A high FAR combustor has a special issue, that is exhaust nitrogen dioxide (NO2). This is an environmental issue, NO2 is toxic. When NO2 exhausted to atmosphere it will combine with water vapor to form nitrous acid (HNO2) and nitric acid (HNO3), they are volatile micro matter. But for military combustor, it is related to visible exhaust.

NO2 is a brown color gas, at 50 ppm volume concentration, it is visible. It has been seen in previous aero engine operation with afterburner working. Thus, the design requirement is that combustor exhaust raw NO2 concentration lower than 50 ppm (not converted to 15% oxygen concentration). In combustor, chemical reaction mainly generates NO, but under some conditions NO will be converted to NO2. Chemical reaction NO plus HO2 will become NO2 plus OH. That will be the case when high temperature combustion gas meets cold air temperature 1100 degree F. Particularly if in combustor there is some UHC, UHC will accelerate the NO2 formation reaction. Notice that if soot particle combined with NO2 their visible concentration limit will be lower than when each of them counting separately. To control NO2 from a high FAR combustor, the combustor designer needs to do three things:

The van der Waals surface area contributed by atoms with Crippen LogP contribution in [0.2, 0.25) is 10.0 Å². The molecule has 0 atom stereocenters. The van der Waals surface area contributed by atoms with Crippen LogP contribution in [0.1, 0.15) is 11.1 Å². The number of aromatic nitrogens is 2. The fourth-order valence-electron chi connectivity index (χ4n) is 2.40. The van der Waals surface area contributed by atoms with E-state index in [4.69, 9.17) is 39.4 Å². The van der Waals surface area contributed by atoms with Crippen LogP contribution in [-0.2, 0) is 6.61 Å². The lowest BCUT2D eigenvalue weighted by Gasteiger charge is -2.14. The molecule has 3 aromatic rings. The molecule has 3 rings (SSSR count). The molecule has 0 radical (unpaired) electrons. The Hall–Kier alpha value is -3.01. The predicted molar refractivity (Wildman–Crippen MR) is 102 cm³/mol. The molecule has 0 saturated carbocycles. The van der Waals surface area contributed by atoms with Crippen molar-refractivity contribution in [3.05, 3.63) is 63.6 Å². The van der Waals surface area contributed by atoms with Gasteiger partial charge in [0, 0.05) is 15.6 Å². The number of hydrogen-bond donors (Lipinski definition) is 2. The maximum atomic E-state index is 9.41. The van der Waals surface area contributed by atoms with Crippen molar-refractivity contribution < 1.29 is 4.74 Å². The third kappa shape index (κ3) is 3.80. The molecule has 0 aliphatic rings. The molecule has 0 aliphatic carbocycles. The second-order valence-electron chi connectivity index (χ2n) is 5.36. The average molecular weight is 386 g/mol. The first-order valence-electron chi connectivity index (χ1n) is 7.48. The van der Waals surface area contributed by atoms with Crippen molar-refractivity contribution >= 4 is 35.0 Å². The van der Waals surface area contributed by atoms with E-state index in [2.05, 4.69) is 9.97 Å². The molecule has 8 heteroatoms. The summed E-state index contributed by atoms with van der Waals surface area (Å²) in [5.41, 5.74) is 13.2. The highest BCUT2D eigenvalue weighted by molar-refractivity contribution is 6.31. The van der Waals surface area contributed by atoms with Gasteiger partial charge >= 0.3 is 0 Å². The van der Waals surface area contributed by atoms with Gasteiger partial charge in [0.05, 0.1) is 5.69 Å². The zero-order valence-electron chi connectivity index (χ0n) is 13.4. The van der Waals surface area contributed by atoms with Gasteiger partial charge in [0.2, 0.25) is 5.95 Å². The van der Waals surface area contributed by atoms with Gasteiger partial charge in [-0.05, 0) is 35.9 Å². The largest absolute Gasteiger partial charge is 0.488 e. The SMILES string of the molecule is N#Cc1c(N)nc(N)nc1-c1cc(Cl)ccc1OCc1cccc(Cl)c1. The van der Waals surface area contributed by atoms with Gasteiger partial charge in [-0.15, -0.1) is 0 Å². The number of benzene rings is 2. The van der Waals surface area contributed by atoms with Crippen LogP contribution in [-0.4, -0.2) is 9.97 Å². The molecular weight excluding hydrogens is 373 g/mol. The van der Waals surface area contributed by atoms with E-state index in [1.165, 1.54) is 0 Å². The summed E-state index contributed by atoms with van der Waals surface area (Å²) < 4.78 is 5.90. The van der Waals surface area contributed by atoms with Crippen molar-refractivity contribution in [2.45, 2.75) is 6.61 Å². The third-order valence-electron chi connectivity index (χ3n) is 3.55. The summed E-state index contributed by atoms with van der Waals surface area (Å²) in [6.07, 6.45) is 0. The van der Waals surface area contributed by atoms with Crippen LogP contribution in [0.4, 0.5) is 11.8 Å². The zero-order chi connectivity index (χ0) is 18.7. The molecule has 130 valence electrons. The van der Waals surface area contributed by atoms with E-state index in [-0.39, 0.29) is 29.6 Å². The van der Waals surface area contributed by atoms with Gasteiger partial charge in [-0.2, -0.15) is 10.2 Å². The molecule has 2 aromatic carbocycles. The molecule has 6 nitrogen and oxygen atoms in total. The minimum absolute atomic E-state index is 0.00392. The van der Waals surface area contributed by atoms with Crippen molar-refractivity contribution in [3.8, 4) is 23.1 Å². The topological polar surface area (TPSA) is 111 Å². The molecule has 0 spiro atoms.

• Manage to reduce the total NOx level [8]. This is very difficult. At stoichiometric combustion, NOx is at 1000 ppm level. Even with rather low NO2 over NOx ratio, which is about 8%, NO2 is at 80 ppm level

  • Avoid direct contact between high temperature combustion gas with cold cooling air

  • Try to reduce UHC

3.6 Cooling

Reference [9] is important for liner cooling. The author reported it is not right try to make use of air flow passing through liner wall material absorbing heat to solve liner cooling issues, which was the way Lamilloy developer used.